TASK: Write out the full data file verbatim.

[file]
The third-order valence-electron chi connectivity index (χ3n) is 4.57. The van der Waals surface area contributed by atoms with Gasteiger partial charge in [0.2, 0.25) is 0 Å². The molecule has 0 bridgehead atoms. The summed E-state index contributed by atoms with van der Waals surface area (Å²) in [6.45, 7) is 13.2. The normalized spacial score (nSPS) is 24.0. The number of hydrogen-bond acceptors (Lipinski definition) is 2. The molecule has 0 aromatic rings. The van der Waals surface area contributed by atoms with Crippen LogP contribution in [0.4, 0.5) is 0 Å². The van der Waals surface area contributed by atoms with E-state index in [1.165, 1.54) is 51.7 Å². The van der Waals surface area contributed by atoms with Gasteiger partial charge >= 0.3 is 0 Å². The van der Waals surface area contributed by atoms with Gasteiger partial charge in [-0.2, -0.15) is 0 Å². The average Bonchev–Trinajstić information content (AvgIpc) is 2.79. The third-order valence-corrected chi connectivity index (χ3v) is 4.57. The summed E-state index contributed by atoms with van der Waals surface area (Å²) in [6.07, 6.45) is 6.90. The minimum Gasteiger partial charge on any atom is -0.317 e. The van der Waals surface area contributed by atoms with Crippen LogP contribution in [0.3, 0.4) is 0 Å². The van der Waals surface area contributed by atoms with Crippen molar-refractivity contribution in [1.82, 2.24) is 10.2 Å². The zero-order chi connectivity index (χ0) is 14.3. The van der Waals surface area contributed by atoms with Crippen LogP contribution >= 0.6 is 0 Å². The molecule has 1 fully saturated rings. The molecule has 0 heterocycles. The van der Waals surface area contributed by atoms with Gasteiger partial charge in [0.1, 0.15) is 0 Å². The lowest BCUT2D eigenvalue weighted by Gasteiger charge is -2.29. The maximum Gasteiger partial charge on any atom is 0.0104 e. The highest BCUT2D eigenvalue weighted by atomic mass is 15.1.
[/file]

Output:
The third-order valence-electron chi connectivity index (χ3n) is 4.57. The van der Waals surface area contributed by atoms with Gasteiger partial charge in [0.2, 0.25) is 0 Å². The molecule has 0 bridgehead atoms. The summed E-state index contributed by atoms with van der Waals surface area (Å²) in [6.45, 7) is 13.2. The normalized spacial score (nSPS) is 24.0. The number of hydrogen-bond acceptors (Lipinski definition) is 2. The molecule has 0 aromatic rings. The van der Waals surface area contributed by atoms with Crippen LogP contribution in [0.4, 0.5) is 0 Å². The van der Waals surface area contributed by atoms with E-state index in [1.165, 1.54) is 51.7 Å². The van der Waals surface area contributed by atoms with Gasteiger partial charge >= 0.3 is 0 Å². The van der Waals surface area contributed by atoms with Gasteiger partial charge in [-0.2, -0.15) is 0 Å². The average Bonchev–Trinajstić information content (AvgIpc) is 2.79. The third-order valence-corrected chi connectivity index (χ3v) is 4.57. The summed E-state index contributed by atoms with van der Waals surface area (Å²) in [6.07, 6.45) is 6.90. The minimum Gasteiger partial charge on any atom is -0.317 e. The van der Waals surface area contributed by atoms with Crippen LogP contribution in [0.3, 0.4) is 0 Å². The van der Waals surface area contributed by atoms with Crippen molar-refractivity contribution in [1.82, 2.24) is 10.2 Å². The zero-order chi connectivity index (χ0) is 14.3. The van der Waals surface area contributed by atoms with Crippen LogP contribution >= 0.6 is 0 Å². The molecule has 1 fully saturated rings. The molecule has 0 heterocycles. The van der Waals surface area contributed by atoms with Gasteiger partial charge in [0.1, 0.15) is 0 Å². The lowest BCUT2D eigenvalue weighted by Gasteiger charge is -2.29. The maximum Gasteiger partial charge on any atom is 0.0104 e. The highest BCUT2D eigenvalue weighted by atomic mass is 15.1.